The Minister of Finance announced in his 2016 Budget that voluntary disclosure rules will be relaxed for six months from 1 October 2016 to 31 March 2017 to allow taxpayers with undisclosed foreign assets an opportunity to become compliant.
Unlike the concession that was offered in 2004, the special voluntary disclosure is not an amnesty but rather a last chance to regularise one’s affairs and still obtain some relief from penalties.
The special voluntary disclosure will cover not only tax but also Exchange control transgressions and will be controlled by a Special Voluntary Disclosure Programme Unit operated by the South African Revenue Service (SARS) and the Financial Surveillance Department of the South African Reserve Bank (FinSurv).
The legislation and rules governing the special voluntary disclosure are yet to be finalised. However, draft legislation regarding the tax requirements have been issued for public comment.
Exchange control applications are to be made according to the provisions of Exchange Control Regulation 24 (Regulation 24) although specific guidance has not yet been issued.
Based on the current draft legislation and taking into account the provisions of Regulation 24, the following overarching guidelines appear to govern the special voluntary disclosure:
Tax voluntary disclosure
- Individuals, deceased estates, insolvent estates, close corporations and companies may apply.
- The application must be made in terms of the Voluntary Disclosure Programme provisions contained in the Tax Administration Act, No. 28 of 2011.
- Trusts are precluded from applying.
- Persons may not apply for the special voluntary disclosure relief if they are aware of a pending audit or investigation in respect of foreign assets or taxes thereon or if an audit or investigation in respect of foreign assets or taxes thereon has commenced. An application may also not be made in respect of foreign assets already disclosed to SARS under an international tax agreement.
- Foreign dividends, dividends, interest, rental and other investment income received or accrued after 1 March 2010 in respect of the disclosed foreign assets must be disclosed and will now be subject to tax.
- Any foreign dividends, dividends, interest, rental and other investment income received or accrued before 1 March 2010 in respect of the disclosed foreign assets will be exempt from tax. However, 50 per cent of the total amount that was used to fund the acquisition of assets (i.e. the capital) situated outside South Africa that were acquired before 1 March 2010 will be included in the applicant’s taxable income in the year of assessment that ends prior to 1 March 2010.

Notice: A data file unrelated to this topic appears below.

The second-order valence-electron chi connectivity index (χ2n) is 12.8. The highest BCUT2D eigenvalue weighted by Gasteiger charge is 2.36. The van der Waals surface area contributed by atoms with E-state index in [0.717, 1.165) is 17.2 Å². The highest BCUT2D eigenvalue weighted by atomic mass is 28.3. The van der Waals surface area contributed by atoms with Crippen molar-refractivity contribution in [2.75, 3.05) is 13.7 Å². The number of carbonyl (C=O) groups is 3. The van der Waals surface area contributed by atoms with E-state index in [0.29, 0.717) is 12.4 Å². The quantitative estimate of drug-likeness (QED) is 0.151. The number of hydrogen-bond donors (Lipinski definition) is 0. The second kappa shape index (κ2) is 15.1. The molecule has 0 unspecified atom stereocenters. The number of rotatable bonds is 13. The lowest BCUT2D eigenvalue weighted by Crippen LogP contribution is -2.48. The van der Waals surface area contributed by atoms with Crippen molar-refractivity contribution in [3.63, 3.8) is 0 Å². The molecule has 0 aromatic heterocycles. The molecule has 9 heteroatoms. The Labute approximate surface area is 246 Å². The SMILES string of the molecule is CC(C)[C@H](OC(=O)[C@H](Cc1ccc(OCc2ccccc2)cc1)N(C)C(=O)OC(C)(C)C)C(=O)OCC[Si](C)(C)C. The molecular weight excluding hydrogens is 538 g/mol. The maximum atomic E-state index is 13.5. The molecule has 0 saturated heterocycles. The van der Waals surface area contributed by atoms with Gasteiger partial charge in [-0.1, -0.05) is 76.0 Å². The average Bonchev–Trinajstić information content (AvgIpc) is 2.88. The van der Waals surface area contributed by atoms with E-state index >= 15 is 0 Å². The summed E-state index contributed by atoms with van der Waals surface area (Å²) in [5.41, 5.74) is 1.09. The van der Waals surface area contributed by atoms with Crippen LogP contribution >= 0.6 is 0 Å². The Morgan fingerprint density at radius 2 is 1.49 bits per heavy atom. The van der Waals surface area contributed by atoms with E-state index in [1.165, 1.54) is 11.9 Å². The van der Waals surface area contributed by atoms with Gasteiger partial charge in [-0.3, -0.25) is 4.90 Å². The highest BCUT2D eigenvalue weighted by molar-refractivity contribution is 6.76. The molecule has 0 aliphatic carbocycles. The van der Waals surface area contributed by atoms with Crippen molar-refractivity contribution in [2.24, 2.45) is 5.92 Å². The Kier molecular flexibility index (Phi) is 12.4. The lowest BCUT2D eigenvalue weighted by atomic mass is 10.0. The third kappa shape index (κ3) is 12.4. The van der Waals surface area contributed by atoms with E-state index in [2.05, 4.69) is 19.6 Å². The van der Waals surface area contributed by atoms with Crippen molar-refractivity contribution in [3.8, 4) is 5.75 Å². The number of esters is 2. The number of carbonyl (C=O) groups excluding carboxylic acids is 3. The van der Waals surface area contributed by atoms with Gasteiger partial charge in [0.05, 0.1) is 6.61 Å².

Note: The latter provision can be quite punitive as there is a risk of subjecting the capital funds to tax twice as previously taxed amounts used to fund the acquisition of foreign assets may now be subjected to tax again. We are hoping that this issue will be clarified in the final legislation, and one would expect that the double taxation provision would be removed.
- A donor (or the deceased estate of a donor) or beneficiary in relation to a discretionary non-resident trust may elect that the assets that were held by the discretionary trust on 28 February 2015 must be deemed to be held by that person. In this way, assets not directly held by the applicant but through a foreign discretionary trust can also be regularised.
- The election may be made by the applicant where the non-resident trust acquired the asset by way of a donation or the assets were derived from any amount not declared to SARS as required by the Estate Duty Act or the Income Tax Act and the asset has not yet vested in a beneficiary of the trust at the time the election is made.
- Where the election is made, the applicant will be deemed to have held the assets from the date on which the trust acquired the assets, to have received the same income and incurred the same expenditure in respect of that asset as received or incurred by the trust and to have dealt with the asset in the same manner as the trust dealt with it.
- The deemed holding of the assets by the applicant will continue to apply until the asset is disposed of by the trust, the person is deemed to have disposed of the asset in terms of the Income Tax Act or in the case of an applicant that is a deceased estate, company or other juristic person, the day before the person ceases to exist by operation of law (e.g. deregistration of a company).
- When the deemed holding ceases to apply, the person will be deemed to have disposed of the asset at the market value thereof on the date of disposal.
- Whilst the deemed holding applies, the attribution provisions of sections 7(5), 7(8) and 25B of the Income Tax Act and paragraphs 70, 72 and 80 of the Eighth Schedule to the Income Tax Act will not apply to such assets.
- Where an application for voluntary disclosure relief is approved, the applicant will be required to enter into a voluntary disclosure agreement with SARS.